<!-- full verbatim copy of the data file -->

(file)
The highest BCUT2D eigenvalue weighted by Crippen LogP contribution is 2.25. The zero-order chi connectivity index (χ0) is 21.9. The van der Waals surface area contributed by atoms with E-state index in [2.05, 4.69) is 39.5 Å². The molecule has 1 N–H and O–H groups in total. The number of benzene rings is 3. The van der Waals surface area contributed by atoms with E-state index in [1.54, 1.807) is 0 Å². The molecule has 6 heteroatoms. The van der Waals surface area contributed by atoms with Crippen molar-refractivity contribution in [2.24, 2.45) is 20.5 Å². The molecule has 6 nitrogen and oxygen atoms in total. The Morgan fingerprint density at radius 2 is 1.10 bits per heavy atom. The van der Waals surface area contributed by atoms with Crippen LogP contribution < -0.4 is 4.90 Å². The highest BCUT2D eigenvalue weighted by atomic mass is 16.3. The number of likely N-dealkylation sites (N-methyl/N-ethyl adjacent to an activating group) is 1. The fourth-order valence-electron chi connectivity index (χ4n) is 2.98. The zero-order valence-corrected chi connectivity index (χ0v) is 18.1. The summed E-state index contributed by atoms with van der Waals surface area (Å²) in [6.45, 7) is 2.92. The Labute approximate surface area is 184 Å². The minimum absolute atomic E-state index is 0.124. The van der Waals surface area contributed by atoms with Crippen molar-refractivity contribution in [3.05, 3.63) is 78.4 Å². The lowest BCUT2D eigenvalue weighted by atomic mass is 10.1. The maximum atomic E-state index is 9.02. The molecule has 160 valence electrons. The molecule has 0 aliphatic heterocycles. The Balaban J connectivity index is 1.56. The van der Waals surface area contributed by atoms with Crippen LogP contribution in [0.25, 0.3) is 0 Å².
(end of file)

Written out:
The highest BCUT2D eigenvalue weighted by Crippen LogP contribution is 2.25. The zero-order chi connectivity index (χ0) is 21.9. The van der Waals surface area contributed by atoms with E-state index in [2.05, 4.69) is 39.5 Å². The molecule has 1 N–H and O–H groups in total. The number of benzene rings is 3. The van der Waals surface area contributed by atoms with E-state index in [1.54, 1.807) is 0 Å². The molecule has 6 heteroatoms. The van der Waals surface area contributed by atoms with Crippen molar-refractivity contribution in [2.24, 2.45) is 20.5 Å². The molecule has 6 nitrogen and oxygen atoms in total. The Morgan fingerprint density at radius 2 is 1.10 bits per heavy atom. The van der Waals surface area contributed by atoms with Crippen LogP contribution < -0.4 is 4.90 Å². The highest BCUT2D eigenvalue weighted by atomic mass is 16.3. The number of likely N-dealkylation sites (N-methyl/N-ethyl adjacent to an activating group) is 1. The fourth-order valence-electron chi connectivity index (χ4n) is 2.98. The zero-order valence-corrected chi connectivity index (χ0v) is 18.1. The summed E-state index contributed by atoms with van der Waals surface area (Å²) in [6.45, 7) is 2.92. The Labute approximate surface area is 184 Å². The minimum absolute atomic E-state index is 0.124. The van der Waals surface area contributed by atoms with Crippen molar-refractivity contribution in [3.05, 3.63) is 78.4 Å². The lowest BCUT2D eigenvalue weighted by atomic mass is 10.1. The maximum atomic E-state index is 9.02. The molecule has 160 valence electrons. The molecule has 0 aliphatic heterocycles. The Balaban J connectivity index is 1.56. The van der Waals surface area contributed by atoms with Crippen LogP contribution in [0.25, 0.3) is 0 Å².